If your book is fiction, the answer is almost certainly yes; but if it is nonfiction, you may want to reconsider its viability. As your book stands on the market, the industry it serves changes, and if you choose nonfiction, it is important to tread it carefully as there are many readers under the said genre.
You may republish new editions of the book on your Amazon page. I do this with my book Joe’s Alamo Unsung.
However, if your book has aged and you still have difficulty marketing it. I can nearly promise that this will not become simpler as the book ages, so consider revising and republishing it. Additionally, if you re-release it, you will consider it a new book, which may require a re-pitch to bloggers, the media, or anyone you targeted the first time.
4. Book Title
This is a significant issue for a large number of people. Because you are going to be stuck with that title for the duration of your book’s life, you want to make sure it is the finest possible. The issue is that most authors do not conduct sufficient research prior to creating a book title.
They invent something or borrow a slogan from the industry and call it good, correct? Wrong. Your book title is critical and must be benefit-driven. Consumers make emotional purchases. They are either attempting to learn some historical facts, lose weight, improve their health, enjoy themselves, or find love—whatever their motivation, your book’s title should represent that. If it isn’t, or if you are unsure, consult with objective individuals or professionals.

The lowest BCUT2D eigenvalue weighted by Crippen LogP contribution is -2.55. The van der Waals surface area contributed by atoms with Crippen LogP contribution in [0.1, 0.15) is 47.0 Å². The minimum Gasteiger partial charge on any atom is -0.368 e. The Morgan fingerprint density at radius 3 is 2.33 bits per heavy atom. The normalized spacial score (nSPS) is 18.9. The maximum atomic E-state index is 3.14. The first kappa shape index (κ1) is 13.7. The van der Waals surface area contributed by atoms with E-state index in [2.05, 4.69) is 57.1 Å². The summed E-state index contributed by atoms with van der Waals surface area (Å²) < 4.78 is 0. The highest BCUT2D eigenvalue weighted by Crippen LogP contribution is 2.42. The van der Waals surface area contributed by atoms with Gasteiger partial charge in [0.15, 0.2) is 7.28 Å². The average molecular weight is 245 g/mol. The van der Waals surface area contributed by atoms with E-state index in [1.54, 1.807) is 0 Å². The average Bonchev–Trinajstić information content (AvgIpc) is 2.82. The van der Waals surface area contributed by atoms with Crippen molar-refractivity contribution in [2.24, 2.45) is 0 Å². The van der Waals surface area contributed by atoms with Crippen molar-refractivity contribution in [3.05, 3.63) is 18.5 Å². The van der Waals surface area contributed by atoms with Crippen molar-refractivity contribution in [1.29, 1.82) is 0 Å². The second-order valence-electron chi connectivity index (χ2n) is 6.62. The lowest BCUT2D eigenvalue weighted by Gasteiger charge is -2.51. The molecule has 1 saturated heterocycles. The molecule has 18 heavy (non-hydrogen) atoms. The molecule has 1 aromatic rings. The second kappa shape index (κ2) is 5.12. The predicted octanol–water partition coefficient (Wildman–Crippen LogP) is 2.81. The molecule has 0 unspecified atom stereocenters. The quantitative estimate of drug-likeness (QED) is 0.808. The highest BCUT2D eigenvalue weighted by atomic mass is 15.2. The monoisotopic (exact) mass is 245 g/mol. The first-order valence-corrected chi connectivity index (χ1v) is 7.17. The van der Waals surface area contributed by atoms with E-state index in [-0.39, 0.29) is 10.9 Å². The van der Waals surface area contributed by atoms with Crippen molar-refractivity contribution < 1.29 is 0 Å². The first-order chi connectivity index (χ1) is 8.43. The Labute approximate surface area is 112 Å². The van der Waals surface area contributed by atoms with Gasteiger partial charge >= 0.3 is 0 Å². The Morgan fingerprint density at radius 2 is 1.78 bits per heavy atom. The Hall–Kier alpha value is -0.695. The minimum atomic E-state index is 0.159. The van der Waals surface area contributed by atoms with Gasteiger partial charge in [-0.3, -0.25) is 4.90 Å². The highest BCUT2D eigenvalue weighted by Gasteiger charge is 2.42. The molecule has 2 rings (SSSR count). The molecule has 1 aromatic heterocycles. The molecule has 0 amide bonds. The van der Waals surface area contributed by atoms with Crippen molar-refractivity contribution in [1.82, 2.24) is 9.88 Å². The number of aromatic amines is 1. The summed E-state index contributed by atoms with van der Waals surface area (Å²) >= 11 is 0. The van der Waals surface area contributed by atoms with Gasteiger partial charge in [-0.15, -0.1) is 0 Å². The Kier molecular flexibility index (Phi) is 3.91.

5. Summary of the Book
What does your book’s description say? Have you had it read by someone with some degree of objectivity? Book descriptions, particularly those in Amazon, may make all the difference in promoting your book and truly help it shine.
Book descriptions should encourage people, not repel them. Further, when was the last moment you updated the description of your book? This is especially beneficial if you have just revised the book’s content, won an award or received some fantastic new book blurbs!
6. Book Pricing
This is something I frequently encounter: publications that are not priced appropriately for the business. It should be priced for sale, not recoup all of your investment.
Bear in mind that failure is not an emotion; it is a reality. Therefore, before you throw in the towel, ensure that you have all of your facts straight.